Protecting your credit score during Covid-19
Keeping up with credit card bills will remain a key priority for many Canadians as the economy continues to reel from the financial ramifications of the pandemic and the months-long lockdown. While some provinces are gradually reopening the economy, the road to recovery is likely to be a sustained process.
Blair Mantin, a licensed insolvency trustee and senior vice president of Sands & Associates, said he expects to see a sustained and significant increase in defaults on credit cards and consumer loans in July and August.
“That is when the earliest round of the Canada Emergency Response Benefit (CERB) payments will cease, and individuals may be forced to make difficult choices about what payments they are able to make,” said Mantin.
Overall non-mortgage delinquency rates in Q1 2020 rose 39 basis points to 5.75% from the previous quarter, the highest since 2015, according to a revised credit forecast from TransUnion Canada. A higher cost of debt, plummeting oil prices and a cooling economy likely fueled the increase. Canada’s overall non-mortgage delinquency is projected to peak at 6.9% at the end of Q3 2020 before dropping back down to 6% at the end of Q1 2021.
“Elevated unemployment and its effect on consumers’ income and ability to pay debt obligations is a primary driver of increased delinquency,” Matt Fabian, TransUnion’s director of financial services research and consulting, said in the statement.
Canada’s unemployment rate has been climbing steadily. Before the COVID-19 economic shutdown, the unemployment rate in February was 5.6%. That number rose to 7.8% in March and 13% in April, according to Statistics Canada’s Labour Force Survey for the month of May.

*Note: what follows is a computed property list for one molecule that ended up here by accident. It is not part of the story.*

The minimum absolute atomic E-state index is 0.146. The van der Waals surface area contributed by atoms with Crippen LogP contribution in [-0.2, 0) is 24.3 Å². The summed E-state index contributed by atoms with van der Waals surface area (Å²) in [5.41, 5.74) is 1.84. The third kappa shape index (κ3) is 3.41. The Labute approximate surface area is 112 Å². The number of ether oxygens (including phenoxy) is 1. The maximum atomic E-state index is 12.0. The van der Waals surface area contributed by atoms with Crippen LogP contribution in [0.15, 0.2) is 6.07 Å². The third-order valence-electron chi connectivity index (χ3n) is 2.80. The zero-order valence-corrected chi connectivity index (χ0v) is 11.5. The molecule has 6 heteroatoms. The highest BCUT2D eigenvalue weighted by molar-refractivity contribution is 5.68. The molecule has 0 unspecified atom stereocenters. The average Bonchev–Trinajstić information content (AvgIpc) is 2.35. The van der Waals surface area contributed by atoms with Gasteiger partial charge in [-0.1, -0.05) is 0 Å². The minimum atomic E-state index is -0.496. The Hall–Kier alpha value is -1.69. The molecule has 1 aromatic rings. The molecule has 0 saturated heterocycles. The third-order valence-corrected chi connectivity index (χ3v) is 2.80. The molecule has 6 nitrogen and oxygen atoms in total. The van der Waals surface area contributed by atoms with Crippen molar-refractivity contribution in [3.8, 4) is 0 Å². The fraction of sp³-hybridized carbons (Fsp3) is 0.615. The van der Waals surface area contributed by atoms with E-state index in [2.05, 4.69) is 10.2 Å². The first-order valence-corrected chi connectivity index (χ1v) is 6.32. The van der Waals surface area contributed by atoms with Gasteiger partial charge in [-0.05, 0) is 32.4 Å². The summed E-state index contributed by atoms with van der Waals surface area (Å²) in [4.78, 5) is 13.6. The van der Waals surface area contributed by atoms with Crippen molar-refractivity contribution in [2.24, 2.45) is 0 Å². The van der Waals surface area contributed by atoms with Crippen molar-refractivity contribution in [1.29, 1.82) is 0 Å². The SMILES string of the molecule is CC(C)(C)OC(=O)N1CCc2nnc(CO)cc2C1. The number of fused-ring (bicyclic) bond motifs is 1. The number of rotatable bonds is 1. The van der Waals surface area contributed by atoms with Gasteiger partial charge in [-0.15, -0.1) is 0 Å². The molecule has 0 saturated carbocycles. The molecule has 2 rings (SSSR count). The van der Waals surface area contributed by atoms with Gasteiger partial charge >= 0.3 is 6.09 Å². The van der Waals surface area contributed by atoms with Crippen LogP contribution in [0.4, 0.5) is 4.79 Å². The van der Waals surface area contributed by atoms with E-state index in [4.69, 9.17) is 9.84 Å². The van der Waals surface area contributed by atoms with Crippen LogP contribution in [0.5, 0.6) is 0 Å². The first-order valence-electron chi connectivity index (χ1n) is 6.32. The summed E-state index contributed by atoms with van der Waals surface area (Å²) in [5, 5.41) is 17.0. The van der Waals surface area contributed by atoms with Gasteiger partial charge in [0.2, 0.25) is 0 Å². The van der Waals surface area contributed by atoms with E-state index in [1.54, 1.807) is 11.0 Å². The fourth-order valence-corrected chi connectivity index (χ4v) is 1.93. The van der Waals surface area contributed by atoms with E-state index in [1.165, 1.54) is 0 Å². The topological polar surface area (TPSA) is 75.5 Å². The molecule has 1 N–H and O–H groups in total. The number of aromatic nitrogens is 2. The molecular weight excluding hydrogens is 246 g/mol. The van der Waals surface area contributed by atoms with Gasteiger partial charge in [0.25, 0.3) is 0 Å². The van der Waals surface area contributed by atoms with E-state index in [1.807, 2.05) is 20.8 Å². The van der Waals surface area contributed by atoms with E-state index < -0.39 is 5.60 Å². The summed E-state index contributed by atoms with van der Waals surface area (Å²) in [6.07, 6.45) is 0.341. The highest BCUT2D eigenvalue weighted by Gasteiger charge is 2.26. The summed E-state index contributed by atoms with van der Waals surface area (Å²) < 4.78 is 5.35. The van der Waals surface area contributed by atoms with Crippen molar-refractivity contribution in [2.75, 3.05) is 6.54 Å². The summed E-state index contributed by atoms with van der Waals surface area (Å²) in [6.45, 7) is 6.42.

For people who use debt to survive during the pandemic, rising debt levels may hurt their credit score, said Douglas Hoyes, a licensed insolvency trustee with Hoyes, Michalos & Associates Inc.
Apart from suffering a hit to their credit scores, people in debt will also receive collection calls from an increasing number of parties.
“After three months of delinquency, banks typically give up on preserving a positive customer relationship and send the file to a third-party collection agent, who will often take a harsher tone of communications (written and oral) than the bank would be comfortable doing,” said Mantin.
The factors that affect credit score are payment history, credit utilization, length of credit history, types of current credit and new credit applications.
Missed payment is a major factor. “You want to be extra careful when due dates are,” Hoyes said. “You can seriously harm you credit score by being late with small bills like utilities and cell phone bills.”
Although being laid off will not have an impact on credit scores since employers do not report job status to credit-reporting agencies, a reduction in income resulting in missed payments will. So will indicating one’s unemployment status when applying for new credit.
Getting financial aid from the government, such as CERB, and payment deferrals that are properly documented will not affect credit scores. Hoyes recommends that cardholders obtain a written confirmation of payment deferrals.
For people struggling with debt, payment deferral is an option but not necessarily the best one. “Most lenders have continued to charge interest on outstanding balances, but have given a period of a few months where they do not require minimum payments to be made on these balances,” said Mantin.
He recommends low-rate credit cards as an alternative. “They typically do not advertise these cards heavily, but taking a card from a 19.99% balance to something closer to 10% to 12% on many low-rate cards can be a huge savings and can allow someone to better manage a debt,” said Mantin.